During Mobility Week, 16-22 of September, thousands of organizations around the world perform actions to raise awareness in traffic and make life in cities more sustainable. But one date in particular mobilizes not only organizations but also communities, schools and citizens: the Park(ing) Day.
Every year, people from different cultures take care of parking spaces and transform it in a mini park in an attempt to make the population and the government more aware of the need for cities more vivid and less cars.
Parking Day this year will be held on September 20th and is already taking shape. On the campaign website you can download The Parking Day Lincense and the Parking Day Manual to begin arranging your own campaign. You’ll just need to choose a parking spot and fill it with artistic attractions.
Take a look at inspirational past actions of Park(ing) Day Campaign that have been held in several countries:
Dublin is among the 15 first world’s friendliest bike cities, judged by two-wheeled advocacy group Copenhagenize. The city was ranked 11th, behind Berlin. The standard of review involves issues such as “has the city planned bike racks?” “The streets are designed for use of bicycles?” “Has the city a strong culture of bike?”
According with Copenhagenize:
Dublin is the Great Bike Hope among Emerging Bicycle Cities. Visionary political will can be all too fleeting but the city seems to keep on pushing forward. The city still has bicycles on the brain and the National Transport Authority is trying to provide a tailwind. Dublin’s incredibly successful bike share programme has been instrumental in reestablishing the bicycle on the urban landscape. Now larger-scale infrastructure projects and a city-wide cycling strategy can take the city to the next level as it tackles rising urbanisation with little room left for more cars. 30 km/h zones and bicycle infrastructure have combined to make Dublin the safest EU capital.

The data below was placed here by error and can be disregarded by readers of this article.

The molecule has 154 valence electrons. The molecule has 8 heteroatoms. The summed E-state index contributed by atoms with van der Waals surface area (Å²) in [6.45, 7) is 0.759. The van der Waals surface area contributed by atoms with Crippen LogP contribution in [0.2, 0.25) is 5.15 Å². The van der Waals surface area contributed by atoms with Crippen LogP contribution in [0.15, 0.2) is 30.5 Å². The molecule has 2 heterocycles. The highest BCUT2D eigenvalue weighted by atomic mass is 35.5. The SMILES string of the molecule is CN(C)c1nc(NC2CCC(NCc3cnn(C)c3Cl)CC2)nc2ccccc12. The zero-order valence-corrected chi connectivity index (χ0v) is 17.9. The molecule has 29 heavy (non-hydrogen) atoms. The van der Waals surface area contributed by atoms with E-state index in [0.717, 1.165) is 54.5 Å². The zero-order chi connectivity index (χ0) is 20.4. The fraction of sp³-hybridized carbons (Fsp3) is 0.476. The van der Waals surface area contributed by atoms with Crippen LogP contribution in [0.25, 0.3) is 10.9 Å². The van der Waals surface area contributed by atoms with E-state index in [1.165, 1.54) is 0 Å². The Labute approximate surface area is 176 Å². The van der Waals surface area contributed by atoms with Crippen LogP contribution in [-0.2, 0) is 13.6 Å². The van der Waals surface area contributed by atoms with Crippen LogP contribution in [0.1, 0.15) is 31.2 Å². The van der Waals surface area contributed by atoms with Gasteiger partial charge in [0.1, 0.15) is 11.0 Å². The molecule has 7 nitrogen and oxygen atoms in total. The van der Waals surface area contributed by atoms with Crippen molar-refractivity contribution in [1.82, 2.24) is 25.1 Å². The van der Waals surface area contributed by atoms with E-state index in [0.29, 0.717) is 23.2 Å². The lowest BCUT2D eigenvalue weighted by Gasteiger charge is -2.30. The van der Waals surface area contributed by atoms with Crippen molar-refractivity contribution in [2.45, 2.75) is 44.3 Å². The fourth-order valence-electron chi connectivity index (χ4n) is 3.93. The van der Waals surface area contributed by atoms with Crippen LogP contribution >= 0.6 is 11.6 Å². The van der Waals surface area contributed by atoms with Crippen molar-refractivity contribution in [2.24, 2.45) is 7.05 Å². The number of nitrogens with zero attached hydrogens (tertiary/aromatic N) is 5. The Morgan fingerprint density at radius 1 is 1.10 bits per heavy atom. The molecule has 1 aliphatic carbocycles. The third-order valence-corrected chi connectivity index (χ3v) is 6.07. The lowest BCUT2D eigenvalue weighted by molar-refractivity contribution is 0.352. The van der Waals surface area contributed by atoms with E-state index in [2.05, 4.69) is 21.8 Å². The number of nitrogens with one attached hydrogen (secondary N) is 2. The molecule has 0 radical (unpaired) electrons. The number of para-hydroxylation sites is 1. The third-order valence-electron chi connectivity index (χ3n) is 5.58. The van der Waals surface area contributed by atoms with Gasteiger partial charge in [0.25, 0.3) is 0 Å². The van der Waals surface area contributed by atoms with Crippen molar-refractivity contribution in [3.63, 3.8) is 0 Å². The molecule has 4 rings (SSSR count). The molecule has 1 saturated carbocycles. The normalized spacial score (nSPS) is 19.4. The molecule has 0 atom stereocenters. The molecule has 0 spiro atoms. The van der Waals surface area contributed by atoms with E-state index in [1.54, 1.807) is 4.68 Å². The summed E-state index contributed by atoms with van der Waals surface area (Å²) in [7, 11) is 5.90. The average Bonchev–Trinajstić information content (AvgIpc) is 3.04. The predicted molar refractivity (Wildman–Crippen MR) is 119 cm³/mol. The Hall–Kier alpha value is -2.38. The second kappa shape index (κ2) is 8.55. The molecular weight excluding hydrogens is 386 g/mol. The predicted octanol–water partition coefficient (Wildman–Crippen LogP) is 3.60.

With a modal share of 7.5%, the city centre can sometimes boast of double digits. An incredible rise over just six or so years. Dublin is the only city after Amsterdam and Copenhagen to retain their placement on the Index. They scored high on the bonus points. They remain an inspiration and a city to watch.
But there is more to be happy about. The summer edition of Cycling in Dublin newspaper has revealed some some figures related to bicycle use in the Irish capital, as follow in the video bellow.
This campaign is an online project from Griffith College Dublin’s course Masters in Applied Digital Media. The project was born from the love of Larissa for online campaigns that engage people into a better world. The main objective is to inspire Dubliners to use bicycle as prime form of transportation.
It is a website of a program that offers facilities for employees and employers who use bicycles to go to work. The main functions of the webpage are: contact, how to find teachers to help on learning to cycle, and information about how to take good care of bikes.
It is a website of a volunteer network that offers classes of bike maintenance (for communities or one person), repair service for companies, and sale of recycled second hand bikes. The website also works as a showroom of the services and contact.
It is the official website for the bike system available on Dublin streets. The website contains information about how it works and all the benefits of the service.
It is a Dublin City Council project led by dublin.ie and Roads & Traffic Department. The website offers information about cycling in Dublin, cycling maps, public bike scheme, and safe cycling.